bay state correctional center satellite view

The Bay State Correctional Center in Norfolk.

NORFOLK — The town could find itself the home of another prison — an innovative women’s prison.

The state’s Division of Capital Asset Management and Maintenance that handles real estate for the Department of Correction is moving forward with preliminary plans to build a new women’s prison at the Bay State Correctional Center in Norfolk.

Bay State had housed male inmates but is now only home to DOC employees.

Norfolk also has MCI-Norfolk, the largest medium security prison in the state housing roughly 1,200 inmates, and Pondville Correctional Center, a minimum and pre-release facility.

The town receives state money as a payment in lieu of taxes that helps cover public safety and other town response to the prisons. That sum runs around $250,000 a year.

"I, for one, would welcome the project with the expectation that state prison mitigation funding would appropriately account for the increase in inmate population and local services," select board Chairman Kevin Kalkut said.

The state Designer Selection Board has chosen three design firms to submit plans for a new women’s prison to replace the outdated MCI-Framingham, which is the oldest women’s prison in the country.

The $50 million redevelopment project will involve demolishing some Bay State Correctional Center buildings, renovating others, and building at least one new building.

DOC officials want to see a new type of prison built for women.

Officials say a new prison would focus on higher standards for the women, including rehabilitation, mental and physical health, and vocational interests.

“It’s been a longtime goal of hers to have a facility that is more conducive for the females that we have in our custody, to really look at trauma-informed care,” said Jennifer Gaffney, speaking for DOC Commissioner Carol Mici, Commonwealth magazine reported.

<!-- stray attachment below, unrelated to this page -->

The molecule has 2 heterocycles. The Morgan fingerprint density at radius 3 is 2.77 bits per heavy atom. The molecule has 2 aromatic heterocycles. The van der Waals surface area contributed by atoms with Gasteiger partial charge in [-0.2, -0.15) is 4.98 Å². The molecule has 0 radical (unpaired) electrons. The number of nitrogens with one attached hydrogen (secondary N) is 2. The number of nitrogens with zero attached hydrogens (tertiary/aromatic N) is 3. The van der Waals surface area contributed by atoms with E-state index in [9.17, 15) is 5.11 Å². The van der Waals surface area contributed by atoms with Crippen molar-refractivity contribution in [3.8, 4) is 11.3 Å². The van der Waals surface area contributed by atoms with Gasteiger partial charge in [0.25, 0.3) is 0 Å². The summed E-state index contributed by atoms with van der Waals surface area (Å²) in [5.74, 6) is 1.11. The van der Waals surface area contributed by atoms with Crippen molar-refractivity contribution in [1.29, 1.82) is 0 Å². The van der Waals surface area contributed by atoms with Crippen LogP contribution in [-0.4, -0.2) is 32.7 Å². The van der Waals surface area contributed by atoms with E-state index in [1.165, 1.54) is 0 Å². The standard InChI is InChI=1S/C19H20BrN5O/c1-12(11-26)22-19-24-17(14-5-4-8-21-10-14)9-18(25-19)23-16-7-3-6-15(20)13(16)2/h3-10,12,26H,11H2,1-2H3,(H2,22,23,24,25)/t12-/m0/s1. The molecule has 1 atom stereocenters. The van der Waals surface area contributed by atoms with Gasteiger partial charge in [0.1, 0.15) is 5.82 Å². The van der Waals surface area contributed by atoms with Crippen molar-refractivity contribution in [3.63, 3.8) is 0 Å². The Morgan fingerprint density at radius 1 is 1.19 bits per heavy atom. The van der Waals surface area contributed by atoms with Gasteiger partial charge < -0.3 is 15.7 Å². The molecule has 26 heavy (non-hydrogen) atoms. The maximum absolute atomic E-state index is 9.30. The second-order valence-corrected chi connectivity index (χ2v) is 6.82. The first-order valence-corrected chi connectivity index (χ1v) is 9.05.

Former prisoners and advocates have been fighting the plans, contending the estimated $50 million for the project could be better spent.

Families for Justice as Healing advocate for addressing the root causes of incarceration and rehabilitation instead of punitive actions.

Members are requesting the release of female prisoners and using the earmarked construction funding for reentry programs to help women dealing with past traumas such as rape, domestic violence, and poverty that often lead many to commit crimes.

A residential re-entry facility that would give the women support services is needed, the advocacy group says.

Despite planning for a new prison, DOC maintains no final decision has been made to close MCI-Framingham.

The prison dates to 1877 and several sections have had to close in recent years because of building problems related to its age.

The prison houses about 200 women, according to the state Executive Office of Public Safety and Security.

The Designer Selection Board is scheduled to interview architect finalists March 3. The contract is for $650,000.

Stephen Peterson can be reached at 508-236-0377.

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